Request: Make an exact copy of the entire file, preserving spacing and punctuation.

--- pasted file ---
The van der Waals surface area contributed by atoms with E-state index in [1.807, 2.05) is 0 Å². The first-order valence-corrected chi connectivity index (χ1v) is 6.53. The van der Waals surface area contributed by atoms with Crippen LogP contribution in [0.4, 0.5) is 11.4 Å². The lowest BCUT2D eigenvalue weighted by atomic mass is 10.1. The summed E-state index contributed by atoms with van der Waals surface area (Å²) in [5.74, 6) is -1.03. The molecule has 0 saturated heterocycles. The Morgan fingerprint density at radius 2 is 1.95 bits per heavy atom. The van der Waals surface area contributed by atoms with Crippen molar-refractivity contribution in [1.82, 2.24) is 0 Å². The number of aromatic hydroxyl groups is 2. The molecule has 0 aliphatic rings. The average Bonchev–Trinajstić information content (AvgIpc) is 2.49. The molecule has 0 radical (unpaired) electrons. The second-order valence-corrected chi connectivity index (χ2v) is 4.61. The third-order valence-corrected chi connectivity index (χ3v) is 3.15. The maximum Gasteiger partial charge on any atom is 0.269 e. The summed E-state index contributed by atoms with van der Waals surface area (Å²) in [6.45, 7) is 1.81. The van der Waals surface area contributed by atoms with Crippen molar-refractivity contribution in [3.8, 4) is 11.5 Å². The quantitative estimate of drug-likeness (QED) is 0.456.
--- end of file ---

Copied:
The van der Waals surface area contributed by atoms with E-state index in [1.807, 2.05) is 0 Å². The first-order valence-corrected chi connectivity index (χ1v) is 6.53. The van der Waals surface area contributed by atoms with Crippen LogP contribution in [0.4, 0.5) is 11.4 Å². The lowest BCUT2D eigenvalue weighted by atomic mass is 10.1. The summed E-state index contributed by atoms with van der Waals surface area (Å²) in [5.74, 6) is -1.03. The molecule has 0 saturated heterocycles. The Morgan fingerprint density at radius 2 is 1.95 bits per heavy atom. The van der Waals surface area contributed by atoms with Crippen molar-refractivity contribution in [1.82, 2.24) is 0 Å². The number of aromatic hydroxyl groups is 2. The molecule has 0 aliphatic rings. The average Bonchev–Trinajstić information content (AvgIpc) is 2.49. The molecule has 0 radical (unpaired) electrons. The second-order valence-corrected chi connectivity index (χ2v) is 4.61. The third-order valence-corrected chi connectivity index (χ3v) is 3.15. The maximum Gasteiger partial charge on any atom is 0.269 e. The summed E-state index contributed by atoms with van der Waals surface area (Å²) in [6.45, 7) is 1.81. The van der Waals surface area contributed by atoms with Crippen molar-refractivity contribution in [3.8, 4) is 11.5 Å². The quantitative estimate of drug-likeness (QED) is 0.456.